The Pike Place Market expansion grand opening is here!
It’s a big year for Pike Place Market. In August, the historic market celebrates its 110th birthday and Thursday, June 29 is the grand opening of the new Pike Place Marketfront, an expansion 40 years in the making.
“What this expansion does is provide a lot of extra space,” said Pike Place Market spokesperson Emily Crawford. “We have 30,000 square feet of open public space. We have a beautiful, wooden viewing deck [with views of] of Mount Rainier all the way to the Olympic mountains and lots of farmers, craft people, and artisan producers.”
Crawford says the new expansion will eventually connect down to the waterfront. This new real estate makes room for four new feed and beverage businesses.
“Old Stove Brewing Company has a big space in Producer’s Hall; they will be manufacturing their beer onsite,” Crawford said. “We have Little Fish, which is a new restaurant concept by Bryan Jarr. We have Honest Biscuits and indie chocolate. Each of those will have some production element that visitors will be able to see while they’re in those spaces.”
Pike Place Market also added 300 new parking spaces and 40 much needed, low-income apartments for seniors, including seven for artists, right inside the market with amazing views.
“Half of our units are for extremely low-income tenants,” Crawford said. “That means their rent is about $474. Our other apartments are $791 and that means that person is making less than $21,600 a year. We had about 10 folks who moved into our building who were homeless at the time they moved in. Being able to provide housing for people when we know we are in such a crisis situation here in Seattle … And it’s part of the market’s mission to do so.”
Artist Winston Haycock is thankful he was selected to rent one of these live/work spaces.
“We’ve been here all our lives, you know,” Haycock said. “It’s great to be able to come back here. That’s what the city wanted, is artists to come back to the city. We have galleries down below overlooking the water and they’re open for the public to come and visit.”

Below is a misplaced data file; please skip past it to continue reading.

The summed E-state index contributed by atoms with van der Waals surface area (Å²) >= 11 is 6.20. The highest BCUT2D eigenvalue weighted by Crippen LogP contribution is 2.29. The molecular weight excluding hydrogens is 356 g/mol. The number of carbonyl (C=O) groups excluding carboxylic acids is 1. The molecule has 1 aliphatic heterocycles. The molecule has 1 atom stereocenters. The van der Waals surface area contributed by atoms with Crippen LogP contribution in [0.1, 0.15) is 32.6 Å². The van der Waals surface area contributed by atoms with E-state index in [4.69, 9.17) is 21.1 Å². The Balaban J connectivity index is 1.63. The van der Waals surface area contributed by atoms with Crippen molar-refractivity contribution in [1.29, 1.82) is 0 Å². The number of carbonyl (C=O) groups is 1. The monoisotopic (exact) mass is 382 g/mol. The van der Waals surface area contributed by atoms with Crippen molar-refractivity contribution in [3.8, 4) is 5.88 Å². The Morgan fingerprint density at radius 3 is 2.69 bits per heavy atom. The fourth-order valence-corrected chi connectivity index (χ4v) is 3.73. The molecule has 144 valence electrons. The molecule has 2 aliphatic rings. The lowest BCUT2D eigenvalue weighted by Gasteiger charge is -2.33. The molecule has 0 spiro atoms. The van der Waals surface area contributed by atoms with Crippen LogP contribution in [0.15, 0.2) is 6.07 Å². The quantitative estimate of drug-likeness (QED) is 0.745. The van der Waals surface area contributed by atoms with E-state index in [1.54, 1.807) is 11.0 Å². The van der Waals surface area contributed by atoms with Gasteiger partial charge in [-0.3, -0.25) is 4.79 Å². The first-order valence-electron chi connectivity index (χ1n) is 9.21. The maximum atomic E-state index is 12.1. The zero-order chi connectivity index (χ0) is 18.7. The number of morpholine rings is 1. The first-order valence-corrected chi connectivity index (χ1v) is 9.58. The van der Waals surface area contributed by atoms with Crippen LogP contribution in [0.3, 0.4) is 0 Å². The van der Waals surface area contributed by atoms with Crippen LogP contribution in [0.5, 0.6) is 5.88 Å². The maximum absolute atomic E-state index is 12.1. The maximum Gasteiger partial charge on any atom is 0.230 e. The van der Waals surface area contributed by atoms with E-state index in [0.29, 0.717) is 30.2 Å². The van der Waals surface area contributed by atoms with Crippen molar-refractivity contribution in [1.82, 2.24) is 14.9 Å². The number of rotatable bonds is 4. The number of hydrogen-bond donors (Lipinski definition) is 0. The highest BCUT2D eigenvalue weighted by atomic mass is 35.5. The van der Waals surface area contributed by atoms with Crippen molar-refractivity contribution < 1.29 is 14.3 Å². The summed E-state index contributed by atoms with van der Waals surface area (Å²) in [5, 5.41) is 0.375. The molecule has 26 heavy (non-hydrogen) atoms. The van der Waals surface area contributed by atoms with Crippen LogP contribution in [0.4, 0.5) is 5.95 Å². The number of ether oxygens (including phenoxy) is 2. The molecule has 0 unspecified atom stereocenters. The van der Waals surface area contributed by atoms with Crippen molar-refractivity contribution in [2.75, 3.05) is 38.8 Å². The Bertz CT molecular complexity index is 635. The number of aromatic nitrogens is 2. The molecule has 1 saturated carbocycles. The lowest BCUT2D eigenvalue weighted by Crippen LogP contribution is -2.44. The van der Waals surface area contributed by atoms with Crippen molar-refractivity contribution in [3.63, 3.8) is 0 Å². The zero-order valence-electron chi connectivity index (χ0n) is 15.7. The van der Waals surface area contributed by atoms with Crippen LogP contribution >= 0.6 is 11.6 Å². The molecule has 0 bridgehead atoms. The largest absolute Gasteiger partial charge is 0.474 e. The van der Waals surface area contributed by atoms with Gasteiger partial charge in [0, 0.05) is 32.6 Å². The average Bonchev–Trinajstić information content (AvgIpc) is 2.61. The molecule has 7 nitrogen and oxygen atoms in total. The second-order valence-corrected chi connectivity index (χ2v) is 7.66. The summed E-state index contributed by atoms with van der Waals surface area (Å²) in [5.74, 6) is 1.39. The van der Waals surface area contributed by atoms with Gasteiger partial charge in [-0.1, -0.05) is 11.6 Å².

You can’t talk about the new Pike Place without talking about the old.
Pure Food Fish Market is the oldest remaining fish market in Pike Place. If you’ve walked through the Market, you’ve likely passed Pure Food, and been tempted by their stacks of Chihuahua-sized lobster tails and pyramids of scallops as big as baby fists. It’s a family-run business and college student Solly Behar works there during the summers when he’s off school. His great grandfather immigrated to the U.S. from Turkey and opened the fish stand in Pike Place Market in 1911.
“My grandfather used to come every morning at four o’clock,” Behar said. “I think he started when he was 14 and he’s going to come in in a little bit today. So, seventy-plus years.”
Behar said he started filleting fish at Pure Food Fish Market when he was 11 years old. His cousin, Carlee Kulman, is Assistant Director of Operations. She says the market expansion is a welcome addition.
“For me, in my opinion, because I’m the new generation, I think it’s great,” Kulman said. “It shows the new Seattle and it will have its own history. There was a little bit of mixed reviews in the beginning, when not everyone knew what was going to happen with the market and the expansion. But now that the market expansion is here and it’s done, everyone really supports it.”
The grand opening festivities go from 2 p.m. – 7 p.m. on Thursday, with live, local music from 3 p.m. – 7 p.m.
If you want to own a physical piece of the new section of the market, consider buying a charm.
“We’ve got over 6,000 charms that we’re installing on the fence with individual names and personal sayings and inscriptions on them,” said Pike Place Market Foundation’s Patricia Gray. “The charms are $180 donation.”